The South African government has introduced a 7.5 percent increase in the single exit price for medicines and scheduled substances. The price increase was announced by South African Health Minister Aaron Motsoaledi.
In the past‚ the implementation of the annual price adjustment was delayed for several months‚ having a significant detrimental impact on pharmaceutical manufacturers‚ especially when the exchange rate of the rand deteriorated dramatically in the interim. This time‚ however‚ implementation will be in January.
The single exit price increase is applied annually by the minister on the basis of a formula and determines the increase in the factory gate price of medicines and scheduled substances. The formula takes into account both the inflation rate and exchange rate fluctuations‚ as about 90% of the inputs into the relevant pharmaceutical products are imported.
In terms of the formula‚ the increase should have come out slightly higher than the 7.5%‚ but noted that government had granted a 2.9% increase in July to adjust for the deterioration in the exchange rate. This was only implemented in November‚ however. The 2016 increase was 4.8% plus the 2.9%.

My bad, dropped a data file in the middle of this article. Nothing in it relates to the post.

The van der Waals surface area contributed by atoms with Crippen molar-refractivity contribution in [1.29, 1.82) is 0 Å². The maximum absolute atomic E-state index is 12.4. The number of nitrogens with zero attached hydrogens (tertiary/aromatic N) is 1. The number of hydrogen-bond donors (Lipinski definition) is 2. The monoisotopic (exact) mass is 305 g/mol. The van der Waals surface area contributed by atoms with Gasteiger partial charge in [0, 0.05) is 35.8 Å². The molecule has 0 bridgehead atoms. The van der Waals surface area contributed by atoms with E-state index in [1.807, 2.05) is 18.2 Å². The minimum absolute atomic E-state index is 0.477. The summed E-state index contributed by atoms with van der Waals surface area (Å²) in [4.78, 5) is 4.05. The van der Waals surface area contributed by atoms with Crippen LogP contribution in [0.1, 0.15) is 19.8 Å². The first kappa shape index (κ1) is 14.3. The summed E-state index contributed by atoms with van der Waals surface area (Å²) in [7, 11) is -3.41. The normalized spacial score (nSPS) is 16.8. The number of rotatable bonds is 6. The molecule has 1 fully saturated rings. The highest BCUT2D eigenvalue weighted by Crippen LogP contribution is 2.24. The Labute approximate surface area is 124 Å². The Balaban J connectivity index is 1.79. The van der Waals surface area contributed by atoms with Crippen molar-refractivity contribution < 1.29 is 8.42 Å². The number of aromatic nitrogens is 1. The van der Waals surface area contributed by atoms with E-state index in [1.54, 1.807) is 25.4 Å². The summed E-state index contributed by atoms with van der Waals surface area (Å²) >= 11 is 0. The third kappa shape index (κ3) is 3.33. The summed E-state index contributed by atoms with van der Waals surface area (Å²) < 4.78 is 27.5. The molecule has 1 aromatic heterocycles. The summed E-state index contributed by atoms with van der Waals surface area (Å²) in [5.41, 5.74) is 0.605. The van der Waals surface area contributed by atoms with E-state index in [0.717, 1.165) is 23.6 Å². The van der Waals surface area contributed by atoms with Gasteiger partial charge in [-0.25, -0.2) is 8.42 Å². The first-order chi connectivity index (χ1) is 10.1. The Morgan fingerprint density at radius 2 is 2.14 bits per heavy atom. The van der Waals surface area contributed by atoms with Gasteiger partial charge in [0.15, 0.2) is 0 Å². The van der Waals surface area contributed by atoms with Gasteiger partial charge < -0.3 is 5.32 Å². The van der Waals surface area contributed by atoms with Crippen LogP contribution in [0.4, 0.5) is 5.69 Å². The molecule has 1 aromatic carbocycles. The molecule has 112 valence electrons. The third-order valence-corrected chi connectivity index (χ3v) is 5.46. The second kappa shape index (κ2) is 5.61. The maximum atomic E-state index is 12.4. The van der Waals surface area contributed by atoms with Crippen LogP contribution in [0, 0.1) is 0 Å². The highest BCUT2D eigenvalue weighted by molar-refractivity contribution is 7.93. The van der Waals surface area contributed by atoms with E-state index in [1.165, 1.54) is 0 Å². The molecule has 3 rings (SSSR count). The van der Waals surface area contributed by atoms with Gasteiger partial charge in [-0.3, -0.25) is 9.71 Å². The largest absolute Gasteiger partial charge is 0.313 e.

The single exit price is applied to the base prices of all medicines since its initial conception and introduction in 2004.
According to the government notice issued by the South African Health Minister‚ pharmaceutical manufacturers have to submit their applications for price increases on specified medicines between January 6 and March 6 2017. The price adjustments applied for can be no higher than 7.5% of the single exit price as of December 21 2016. The final date for resubmissions is March 20.
“All medicines and their related pack sizes approved with an effective date after 21 December 2016 are not eligible for the single exit price for medicines in 2017. An applicant may only submit once in the 2017 cycle‚ unless a resubmission is made for not-approved medicines.” the minister’s notice said.
The Health Minister added that the adjustment in the dispensing fee was based on the need to ensure the availability and affordability of quality medicines and scheduled substances‚ the annual inflation rate and information supplied by licensed dispensers.